I have been privileged to call Vienna my home for some years now. But to be honest, it wasn’t a love at first sight.
I was in my early 20s when we made a stop here on our way to a student conference in the south of France. As with all students – especially those of us from Bosnia and Herzegovina, with all our difficulties getting the necessary documents for a Schengen visa – we were hungry for adventure, eager to see more, know more, do more.
So that winter of 2008, after hours in the car, we finally reached Vienna to spend the day.
I can still remember my first ride on the famous U-Bahn – the U3 taking us to Mariahilferstraße all the way from somewhere called Ottakring, which I can only vaguely remember. The weather was moody that day – a bit of rain, a bit of snow, even a bit of clear blue skies, but also windy, as it often gets. I wasn’t impressed. Little did I know that I would keep coming back to Vienna again and again for years to come.
Each time, the city revealed something new to me, but it was its multicultural reality that really swept me off my feet, with the Bosnian community being a part of that colorful mix.
Today, over 20,000 Bosnian Viennese make up part of that picture. These well-integrated and often very engaged citizens are certainly the best ambassadors we could want. From activism and politics to entrepreneurship and culture, the Bosnians of Vienna are contributing to the life of the city in almost every sphere.
Some of them are changing the face of Austrian politics, like the Minister of Justice Alma Zadić, who escaped the war to settle in Vienna with her family, and others who are engaged on a local level working to improve life in their municipalities. Some of them, like the RahatLook vintage store founders Elena and Bjanka, have turned their passions into sustainable businesses.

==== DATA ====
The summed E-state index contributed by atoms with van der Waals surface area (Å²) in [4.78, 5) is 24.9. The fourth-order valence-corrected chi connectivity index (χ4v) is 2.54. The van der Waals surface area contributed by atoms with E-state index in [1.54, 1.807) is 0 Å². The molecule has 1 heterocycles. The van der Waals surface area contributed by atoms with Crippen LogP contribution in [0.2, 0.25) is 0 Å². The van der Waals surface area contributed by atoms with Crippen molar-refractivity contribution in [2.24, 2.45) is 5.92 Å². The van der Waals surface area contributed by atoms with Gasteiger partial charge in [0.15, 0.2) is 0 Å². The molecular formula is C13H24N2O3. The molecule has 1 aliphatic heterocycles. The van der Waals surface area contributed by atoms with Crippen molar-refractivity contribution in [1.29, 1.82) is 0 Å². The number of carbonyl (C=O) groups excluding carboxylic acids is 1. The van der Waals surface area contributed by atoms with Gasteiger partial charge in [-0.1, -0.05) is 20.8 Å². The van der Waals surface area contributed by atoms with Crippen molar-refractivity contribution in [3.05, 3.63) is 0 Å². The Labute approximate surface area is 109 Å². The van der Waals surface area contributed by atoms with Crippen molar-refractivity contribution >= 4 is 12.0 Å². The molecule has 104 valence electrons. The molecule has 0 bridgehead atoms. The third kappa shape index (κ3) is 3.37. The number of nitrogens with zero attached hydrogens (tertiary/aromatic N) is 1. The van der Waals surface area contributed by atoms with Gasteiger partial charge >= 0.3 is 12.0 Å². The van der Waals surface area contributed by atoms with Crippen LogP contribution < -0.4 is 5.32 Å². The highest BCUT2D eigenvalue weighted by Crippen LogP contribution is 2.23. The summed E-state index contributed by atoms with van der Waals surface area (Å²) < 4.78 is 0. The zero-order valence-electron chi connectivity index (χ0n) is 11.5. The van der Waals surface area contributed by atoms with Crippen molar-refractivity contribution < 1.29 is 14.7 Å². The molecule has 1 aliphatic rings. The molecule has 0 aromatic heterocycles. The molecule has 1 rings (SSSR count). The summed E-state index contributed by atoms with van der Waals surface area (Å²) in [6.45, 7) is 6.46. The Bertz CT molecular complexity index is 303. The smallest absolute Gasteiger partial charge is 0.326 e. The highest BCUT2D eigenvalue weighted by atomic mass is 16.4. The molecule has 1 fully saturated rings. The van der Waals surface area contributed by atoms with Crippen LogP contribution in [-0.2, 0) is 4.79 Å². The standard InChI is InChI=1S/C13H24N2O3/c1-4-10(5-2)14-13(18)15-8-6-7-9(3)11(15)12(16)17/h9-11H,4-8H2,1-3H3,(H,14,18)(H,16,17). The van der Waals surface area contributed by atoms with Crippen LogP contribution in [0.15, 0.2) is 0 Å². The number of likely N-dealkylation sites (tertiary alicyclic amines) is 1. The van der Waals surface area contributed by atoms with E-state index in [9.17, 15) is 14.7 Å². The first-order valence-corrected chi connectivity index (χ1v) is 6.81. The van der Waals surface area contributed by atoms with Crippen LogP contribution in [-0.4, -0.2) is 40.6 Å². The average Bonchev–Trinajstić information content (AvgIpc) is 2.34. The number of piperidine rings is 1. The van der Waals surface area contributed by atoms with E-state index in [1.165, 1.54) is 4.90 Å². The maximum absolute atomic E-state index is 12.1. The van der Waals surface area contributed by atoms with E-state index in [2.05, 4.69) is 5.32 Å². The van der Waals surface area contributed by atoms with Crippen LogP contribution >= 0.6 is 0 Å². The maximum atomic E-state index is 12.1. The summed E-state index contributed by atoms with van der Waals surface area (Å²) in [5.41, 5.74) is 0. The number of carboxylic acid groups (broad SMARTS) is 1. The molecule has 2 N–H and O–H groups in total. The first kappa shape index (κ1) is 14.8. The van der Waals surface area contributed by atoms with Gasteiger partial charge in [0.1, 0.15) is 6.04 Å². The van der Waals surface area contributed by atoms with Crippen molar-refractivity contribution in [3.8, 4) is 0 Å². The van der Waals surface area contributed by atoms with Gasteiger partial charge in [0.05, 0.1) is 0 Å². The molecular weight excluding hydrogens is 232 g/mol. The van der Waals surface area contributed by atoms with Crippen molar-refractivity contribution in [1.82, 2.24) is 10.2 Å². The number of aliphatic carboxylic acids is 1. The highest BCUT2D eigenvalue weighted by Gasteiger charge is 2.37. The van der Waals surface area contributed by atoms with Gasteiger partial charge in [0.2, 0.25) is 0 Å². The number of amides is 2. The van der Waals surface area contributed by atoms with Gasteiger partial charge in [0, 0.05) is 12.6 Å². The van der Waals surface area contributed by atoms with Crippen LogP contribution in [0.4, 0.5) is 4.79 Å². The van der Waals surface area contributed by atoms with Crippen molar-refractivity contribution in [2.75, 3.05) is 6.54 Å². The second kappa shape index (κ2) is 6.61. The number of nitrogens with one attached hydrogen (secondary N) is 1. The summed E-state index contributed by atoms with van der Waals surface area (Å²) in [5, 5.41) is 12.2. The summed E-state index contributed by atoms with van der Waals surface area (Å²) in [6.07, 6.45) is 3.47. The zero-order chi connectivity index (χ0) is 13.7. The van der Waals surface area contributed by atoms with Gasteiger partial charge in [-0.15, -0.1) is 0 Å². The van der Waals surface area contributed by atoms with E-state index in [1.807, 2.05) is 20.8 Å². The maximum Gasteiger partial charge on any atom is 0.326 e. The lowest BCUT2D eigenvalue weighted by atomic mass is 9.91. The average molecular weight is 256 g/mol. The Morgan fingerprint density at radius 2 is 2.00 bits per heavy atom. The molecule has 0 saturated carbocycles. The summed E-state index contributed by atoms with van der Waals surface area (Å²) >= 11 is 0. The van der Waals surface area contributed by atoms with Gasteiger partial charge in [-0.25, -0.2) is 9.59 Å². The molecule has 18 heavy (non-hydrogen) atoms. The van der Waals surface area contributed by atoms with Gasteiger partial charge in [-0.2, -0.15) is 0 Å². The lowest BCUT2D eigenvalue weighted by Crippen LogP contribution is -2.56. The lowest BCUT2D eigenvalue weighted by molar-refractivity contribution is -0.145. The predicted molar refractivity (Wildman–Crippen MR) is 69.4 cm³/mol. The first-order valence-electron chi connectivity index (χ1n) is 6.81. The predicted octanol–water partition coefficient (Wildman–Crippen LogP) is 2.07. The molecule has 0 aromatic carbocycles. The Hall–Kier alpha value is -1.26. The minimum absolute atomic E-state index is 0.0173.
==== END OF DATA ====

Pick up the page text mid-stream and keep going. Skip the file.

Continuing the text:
Others will serve you with the most delicious burek you have ever tried. Edin from Pitawerk has shared the secret to making this traditional Bosnian delicacy, which for us Bosnians inevitably brings distant childhood memories and warmth around the heart.
But it may be in the world of culture that we Bosnians do our very best. In an interview with the acclaimed filmmaker and theater director Nina Kusturica, we spoke about why in Austria, even though there may be gender representation among film students, most women don’t stay in the film business after their first movie, and how she managed the win against those odds.
So, what is the secret to the success of Bosnians in this city? The ties between two countries, Bosnia and Herzegovina and Austria, between two cities, Sarajevo and Vienna, have existed for centuries.
Yes, the first electrical tram did first run in Sarajevo before Vienna and yes, you can find Austrian-Hungarian architecture in Sarajevo, but you can also hear Austria in the everyday Bosnian language. From what Austrians refer to as BKS (Bosnian, Croatian, Serbian), Bosnian-born linguist Azra Hodžić-Kadić sets out to explain what makes Bosnian language so special and what place it has in the multilingual Vienna.
And especially for you, we have compiled a list of German loanwords in Bosnian, so you will more easily recognize it next time you hear it on the street or in that marvelous U-Bahn.
With these and other Bosnian stories, our small team hopes you will be inspired to learn more about our country and our culture and, if you haven’t yet done so, venture out to explore Bosnian Vienna. And if you have never been to Bosnia and Herzegovina, well, we hope this issue will be a sign: There is no time like the present!